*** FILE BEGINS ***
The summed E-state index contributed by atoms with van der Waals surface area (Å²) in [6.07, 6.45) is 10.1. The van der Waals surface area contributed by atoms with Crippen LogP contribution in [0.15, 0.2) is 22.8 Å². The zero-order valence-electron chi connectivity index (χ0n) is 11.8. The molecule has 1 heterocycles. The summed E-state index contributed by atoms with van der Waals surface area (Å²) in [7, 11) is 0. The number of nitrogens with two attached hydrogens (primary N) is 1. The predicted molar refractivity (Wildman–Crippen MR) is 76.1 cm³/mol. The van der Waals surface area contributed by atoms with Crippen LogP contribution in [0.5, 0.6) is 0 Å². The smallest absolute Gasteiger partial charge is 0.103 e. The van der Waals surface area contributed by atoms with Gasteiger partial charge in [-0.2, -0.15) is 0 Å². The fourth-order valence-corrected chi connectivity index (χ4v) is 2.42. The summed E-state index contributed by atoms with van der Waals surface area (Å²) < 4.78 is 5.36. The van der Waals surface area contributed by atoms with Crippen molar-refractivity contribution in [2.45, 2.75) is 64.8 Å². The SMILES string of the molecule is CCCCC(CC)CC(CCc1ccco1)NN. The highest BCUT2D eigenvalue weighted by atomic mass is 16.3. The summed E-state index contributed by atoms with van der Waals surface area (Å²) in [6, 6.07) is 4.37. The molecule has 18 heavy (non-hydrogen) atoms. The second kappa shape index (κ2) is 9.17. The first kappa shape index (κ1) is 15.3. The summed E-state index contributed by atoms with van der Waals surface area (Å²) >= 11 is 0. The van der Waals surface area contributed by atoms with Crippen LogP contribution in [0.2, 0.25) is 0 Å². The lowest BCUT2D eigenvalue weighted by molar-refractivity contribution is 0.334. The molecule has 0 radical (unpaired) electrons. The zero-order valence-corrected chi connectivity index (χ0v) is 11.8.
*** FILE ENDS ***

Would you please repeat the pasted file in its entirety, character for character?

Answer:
The summed E-state index contributed by atoms with van der Waals surface area (Å²) in [6.07, 6.45) is 10.1. The van der Waals surface area contributed by atoms with Crippen LogP contribution in [0.15, 0.2) is 22.8 Å². The zero-order valence-electron chi connectivity index (χ0n) is 11.8. The molecule has 1 heterocycles. The summed E-state index contributed by atoms with van der Waals surface area (Å²) in [7, 11) is 0. The number of nitrogens with two attached hydrogens (primary N) is 1. The predicted molar refractivity (Wildman–Crippen MR) is 76.1 cm³/mol. The van der Waals surface area contributed by atoms with Crippen LogP contribution in [0.5, 0.6) is 0 Å². The smallest absolute Gasteiger partial charge is 0.103 e. The van der Waals surface area contributed by atoms with Gasteiger partial charge in [-0.2, -0.15) is 0 Å². The fourth-order valence-corrected chi connectivity index (χ4v) is 2.42. The summed E-state index contributed by atoms with van der Waals surface area (Å²) < 4.78 is 5.36. The van der Waals surface area contributed by atoms with Crippen molar-refractivity contribution in [2.45, 2.75) is 64.8 Å². The SMILES string of the molecule is CCCCC(CC)CC(CCc1ccco1)NN. The highest BCUT2D eigenvalue weighted by atomic mass is 16.3. The summed E-state index contributed by atoms with van der Waals surface area (Å²) in [6, 6.07) is 4.37. The molecule has 18 heavy (non-hydrogen) atoms. The second kappa shape index (κ2) is 9.17. The first kappa shape index (κ1) is 15.3. The summed E-state index contributed by atoms with van der Waals surface area (Å²) >= 11 is 0. The van der Waals surface area contributed by atoms with Crippen LogP contribution in [0.2, 0.25) is 0 Å². The lowest BCUT2D eigenvalue weighted by molar-refractivity contribution is 0.334. The molecule has 0 radical (unpaired) electrons. The zero-order valence-corrected chi connectivity index (χ0v) is 11.8.